Except that unfortunately for him, government is involved and we have a crisis on our hands, and while he defends Iowans right to oust the justices he also just defended the very reason the justices were ousted in the first place.  I’m shocked that a constitutionalist like Congressman Paul would be fine with judicial review by the Iowa Supreme Court being viewed as equal with codified law.  Our legislature didn’t codify gay marriage, the Iowa Supreme Court decreed it.

Update: Congressman Paul’s camp offers a clarification… in a nutshell, he is not in favor of judges legislating from the bench.  Go here to read his political director, Jesse Benton’s whole statement.

You can watch his speech below.

You can watch the press conference below.

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  1. He certainly seems as confused as was when the administration first changed course on DOMA.

    But Shane, what “crisis” is there?

  2. I don’t think that is all what Ron Paul was saying. If the Supreme Court Justices have overstepped their boundaries, he is saying throw them out. He is not defending SCJ’s to essentially write law as you have described. Dr. Paul is pretty consistent on his positions.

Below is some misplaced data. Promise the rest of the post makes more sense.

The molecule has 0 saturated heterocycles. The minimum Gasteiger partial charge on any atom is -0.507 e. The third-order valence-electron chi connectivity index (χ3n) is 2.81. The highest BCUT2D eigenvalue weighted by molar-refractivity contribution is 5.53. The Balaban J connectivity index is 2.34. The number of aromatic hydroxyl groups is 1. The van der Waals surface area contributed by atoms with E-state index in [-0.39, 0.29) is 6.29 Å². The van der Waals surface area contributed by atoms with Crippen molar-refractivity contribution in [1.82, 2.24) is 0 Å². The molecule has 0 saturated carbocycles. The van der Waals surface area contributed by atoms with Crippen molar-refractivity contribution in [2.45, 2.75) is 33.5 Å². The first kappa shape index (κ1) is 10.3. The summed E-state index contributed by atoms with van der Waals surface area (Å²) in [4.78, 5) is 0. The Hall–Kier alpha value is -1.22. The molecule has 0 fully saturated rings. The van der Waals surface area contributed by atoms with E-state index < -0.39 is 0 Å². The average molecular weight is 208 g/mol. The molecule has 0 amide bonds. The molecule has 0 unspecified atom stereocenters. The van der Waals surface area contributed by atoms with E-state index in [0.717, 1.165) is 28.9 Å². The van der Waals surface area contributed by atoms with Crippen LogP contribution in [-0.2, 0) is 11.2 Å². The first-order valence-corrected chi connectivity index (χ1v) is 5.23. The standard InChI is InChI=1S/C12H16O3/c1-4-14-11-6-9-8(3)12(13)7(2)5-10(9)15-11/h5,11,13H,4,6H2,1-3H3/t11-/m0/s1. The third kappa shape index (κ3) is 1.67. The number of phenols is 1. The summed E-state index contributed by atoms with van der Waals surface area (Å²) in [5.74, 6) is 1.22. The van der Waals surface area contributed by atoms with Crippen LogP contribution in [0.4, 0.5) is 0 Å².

Furthermore, Dr. Paul doesn’t think marriage should have government involvement. However, he will be quick to point out states rights as a means of protection should their be Federal involvement.

    This article is misleading and trying to make something out of nothing.

      1. I understand your objection, but I think the following is Ron Paul’s position:

        Philosophically, the government should not be involved in marriage at all, period (federal, state, or local).